Monday, April 11, 2011

Bobby Dazzler

US folk-rock icon Bob Dylan will soon be visiting Australia, following concerts in China and Vietnam. Acerbic New York Times columnist Maureen Dowd had this to say about his Beijing gig:

"Bob Dylan may have done the impossible: broken creative new ground in selling out. The idea that the raspy troubadour of '60s freedom anthems would go to a dictatorship and not sing those anthems is a whole new kind of sell-out - even worse than Beyonce, Mariah and Usher collecting millions to croon to Muammar Gaddafi's family, or Elton John raking in a fortune to serenade gay-bashers at US shock jock Rush Limbaugh's wedding. Before Dylan was allowed to have his first concert in China... he let the government pre-approve his set. Iconic songs of revolution like 'The Times They Are a-Changin'' and 'Blowin' in the Wind' wouldn't have been an appropriate soundtrack for the 2000 Chinese apparatchiks in the audience taking a relaxing break from repression." For Dylan, the times they are not a-changin', Sydney Morning Herald, 11/4/11)

It's fascinating, isn't it? While Dowd can cane Dylan and the rest for entertaining all sorts of shady characters in all sorts of shady places, there's one exceedingly shady place on earth they can go to and perform in without a word of criticism from Dowd or her mates in the ms media. Speaking of which , Dylan's doing Israel in June, having already performed there in 1987 and 1993.

One song I imagine his Israeli fans would really warm to is his little known 1983 number The Neighborhood Bully, his only song about Israel.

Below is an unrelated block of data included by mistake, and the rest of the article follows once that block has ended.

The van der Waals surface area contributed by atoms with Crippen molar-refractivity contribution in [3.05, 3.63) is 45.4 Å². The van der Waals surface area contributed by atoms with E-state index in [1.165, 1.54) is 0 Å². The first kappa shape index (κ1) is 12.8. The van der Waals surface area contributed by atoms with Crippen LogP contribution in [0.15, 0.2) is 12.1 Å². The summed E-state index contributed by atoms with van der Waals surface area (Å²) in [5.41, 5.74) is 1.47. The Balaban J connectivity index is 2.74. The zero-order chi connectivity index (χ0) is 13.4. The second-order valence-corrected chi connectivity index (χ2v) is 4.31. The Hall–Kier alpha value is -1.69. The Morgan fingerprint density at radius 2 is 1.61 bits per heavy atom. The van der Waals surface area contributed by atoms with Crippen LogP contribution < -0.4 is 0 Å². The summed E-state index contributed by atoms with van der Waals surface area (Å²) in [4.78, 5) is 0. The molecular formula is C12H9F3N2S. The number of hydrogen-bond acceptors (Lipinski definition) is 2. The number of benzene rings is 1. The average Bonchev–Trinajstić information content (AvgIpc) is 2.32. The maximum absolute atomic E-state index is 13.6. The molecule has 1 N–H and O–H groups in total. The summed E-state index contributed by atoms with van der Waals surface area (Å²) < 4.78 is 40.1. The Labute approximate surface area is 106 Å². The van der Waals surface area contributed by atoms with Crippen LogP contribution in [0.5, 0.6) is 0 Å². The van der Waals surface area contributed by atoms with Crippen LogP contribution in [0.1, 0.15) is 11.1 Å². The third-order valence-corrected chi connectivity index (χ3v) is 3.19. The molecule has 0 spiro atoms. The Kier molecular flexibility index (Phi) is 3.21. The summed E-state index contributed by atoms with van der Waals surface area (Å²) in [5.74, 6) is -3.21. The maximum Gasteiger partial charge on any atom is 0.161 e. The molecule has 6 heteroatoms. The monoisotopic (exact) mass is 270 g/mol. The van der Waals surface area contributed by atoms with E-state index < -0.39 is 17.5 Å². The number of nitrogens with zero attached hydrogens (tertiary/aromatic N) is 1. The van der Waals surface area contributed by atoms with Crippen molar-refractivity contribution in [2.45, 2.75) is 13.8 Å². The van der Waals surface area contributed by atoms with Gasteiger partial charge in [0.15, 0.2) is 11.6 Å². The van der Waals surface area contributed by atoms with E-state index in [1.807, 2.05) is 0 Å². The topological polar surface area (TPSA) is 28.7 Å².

Don't be misled by the title. This is a deeply Zionist* song which portrays Israel, not long after its murderous 1982 invasion and occupation of Lebanon, as a guy with a tragic past that no one really understands - or wants to understand:

The neighborhood bully been driven out of every land,/ He's wandered the earth an exiled man./ Seen his family scattered, his people hounded and torn,/ He's always on trial for just being born./ He's the neighborhood bully.

And if this deeply misunderstood character should go bezerk, as is his wont, why there's a bloody good reason:

Well, the chances are against it and the odds are slim/ That he'll live by the rules that the world makes for him,/ 'Cause there's a noose at his neck and a gun at his back/ And a license to kill him is given out to every maniac. He's the neighborhood bully.

If only the poor thing had a friend or two:

He got no allies to really speak of./ What he gets he must pay for, he don't get it out of love./ He buys obsolete weapons and he won't be denied/ But no one sends flesh and blood to fight by his side./ He's the neighborhood bully.

Love that one (there are 11 such gems). He got no allies to really speak of!

OK, enough already! In the absence of a statement repudiating the entire dreadful dirge, I'm forced to conclude that despite (because of?) having lived in the Benighted States of America for nigh on 6 decades (the bugger's 69), Dylan's either blissfully unaware that the neighborhood bully has a filthy rich sugar daddy who caters to his every whim or else it's all down to he who pays the piper calls the tune.

[* You might like to read Bob Dylan's racist song,, 25/9/05]

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